Follow these guidelines. If you don’t follow any of them, at least strive to make things as comfortable as possible on yourself. Don’t go out of your way to make things worse by stressing over unnecessary things.

  • Choose a time that is convenient for you. Don’t schedule the time during the day if you have to work during that time.
  • Make sure you get to a quiet area without any visual or audio distractions. Trust me, this is important. I’ve received a call to perform a behavioral interview in a restaurant and wasn’t able to get anywhere quiet. It really makes the process a lot more stressful.
  • Bring your resume, a pencil, a notepad, and a good quality phone. There’s nothing worse than having a bad signal and consequently a bad quality audio.
  • Try to avoid using speakerphone if you can. It’s almost certain that the interviewers will be in a room with a speakerphone. I’ve found that speakerphone to speakerphone conversations aren’t pleasant.
  • If you need to be at a computer to code something or write in a document, make sure it’s not a tablet or a laptop. Use a full features desktop if you can. Having a large screen, full keyboard, mouse, and quiet office space makes everything that much better.
  • Lock any pets out of the room if you’re doing it at home. My cats love to knock stuff over during interviews.

It’s important to come to the phone screens prepared because the interviewers usually don’t waste any time by waiting for things to happen. They usually just jump right in and start asking questions with little to no small talk. This is especially true if you’re expected to write any code or solve any complex problems. You’re going to want all the time you can get because an hour will go by in about five minutes.If you’re given some time at the end to ask questions of the interviewer, make sure you discover more about the team, the company, and any processes that they follow. Ask some important questions like the following.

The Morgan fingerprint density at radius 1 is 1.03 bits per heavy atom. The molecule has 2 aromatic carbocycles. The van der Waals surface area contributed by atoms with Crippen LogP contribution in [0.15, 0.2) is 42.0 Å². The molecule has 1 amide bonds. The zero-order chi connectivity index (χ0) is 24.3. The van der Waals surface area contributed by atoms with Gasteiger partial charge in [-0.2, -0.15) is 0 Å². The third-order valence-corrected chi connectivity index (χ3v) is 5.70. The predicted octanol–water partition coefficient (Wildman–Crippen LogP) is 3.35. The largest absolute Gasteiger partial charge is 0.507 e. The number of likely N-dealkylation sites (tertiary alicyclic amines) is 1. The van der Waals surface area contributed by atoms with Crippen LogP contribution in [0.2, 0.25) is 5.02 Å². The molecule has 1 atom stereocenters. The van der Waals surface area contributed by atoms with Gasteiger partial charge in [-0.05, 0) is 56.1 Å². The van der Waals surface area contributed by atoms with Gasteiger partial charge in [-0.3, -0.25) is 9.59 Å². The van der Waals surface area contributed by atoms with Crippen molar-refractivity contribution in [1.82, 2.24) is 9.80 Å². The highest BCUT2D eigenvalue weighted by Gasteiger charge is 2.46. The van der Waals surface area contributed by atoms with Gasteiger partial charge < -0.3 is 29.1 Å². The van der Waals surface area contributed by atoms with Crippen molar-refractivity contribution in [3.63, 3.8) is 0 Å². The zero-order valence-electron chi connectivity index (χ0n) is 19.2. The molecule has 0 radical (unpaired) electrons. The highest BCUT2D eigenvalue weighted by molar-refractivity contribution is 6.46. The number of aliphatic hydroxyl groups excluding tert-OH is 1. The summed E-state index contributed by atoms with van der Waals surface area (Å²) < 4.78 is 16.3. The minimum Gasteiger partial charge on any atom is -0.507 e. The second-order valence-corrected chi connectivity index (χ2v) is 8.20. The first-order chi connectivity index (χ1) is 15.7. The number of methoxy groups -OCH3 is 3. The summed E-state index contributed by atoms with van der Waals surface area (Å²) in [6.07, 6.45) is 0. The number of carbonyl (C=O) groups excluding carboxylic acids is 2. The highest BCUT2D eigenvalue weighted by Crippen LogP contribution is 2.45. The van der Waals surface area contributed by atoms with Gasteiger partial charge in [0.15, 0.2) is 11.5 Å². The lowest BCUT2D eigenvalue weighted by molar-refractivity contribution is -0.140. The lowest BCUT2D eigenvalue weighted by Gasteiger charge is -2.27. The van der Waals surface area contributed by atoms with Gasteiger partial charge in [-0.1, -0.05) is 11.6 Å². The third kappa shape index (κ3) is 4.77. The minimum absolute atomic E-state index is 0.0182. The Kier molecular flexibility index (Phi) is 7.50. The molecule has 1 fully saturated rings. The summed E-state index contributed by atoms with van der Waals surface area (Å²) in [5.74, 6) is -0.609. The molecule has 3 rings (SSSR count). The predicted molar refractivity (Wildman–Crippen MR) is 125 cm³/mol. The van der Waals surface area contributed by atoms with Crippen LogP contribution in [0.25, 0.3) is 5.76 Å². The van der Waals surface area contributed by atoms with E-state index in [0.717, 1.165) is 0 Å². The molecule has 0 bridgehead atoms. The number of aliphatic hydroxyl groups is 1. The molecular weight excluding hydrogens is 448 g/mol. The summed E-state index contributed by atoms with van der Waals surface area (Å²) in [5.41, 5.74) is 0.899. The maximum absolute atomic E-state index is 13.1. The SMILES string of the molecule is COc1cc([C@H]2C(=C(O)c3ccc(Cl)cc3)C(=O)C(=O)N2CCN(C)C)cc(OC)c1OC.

• What team do you work for? Is that the same as the position I’m interviewing for?
  • How many hours per week does your team work on average?
  • What would be an exceptional hours per week number?
  • How many meetings per week does your team have? Are they all mandatory?
  • Is management hands off or hands on?

Here are some of the more popular questions that you’ll see in phone screen interviews.

Tell me about yourself

This is a popular leading question which will probably set the mood for the rest of the interview. Make sure you don’t go on and on about irrelevant topics that aren’t directly applicable to work. You may be a party animal, but that doesn’t exactly tell the interviewer how you handle stress or solve problems. Emphasize strengths of your character that the company wants. How can being yourself help the company? Are you a fast learner? Do you work well with others? Do you follow or do you lead?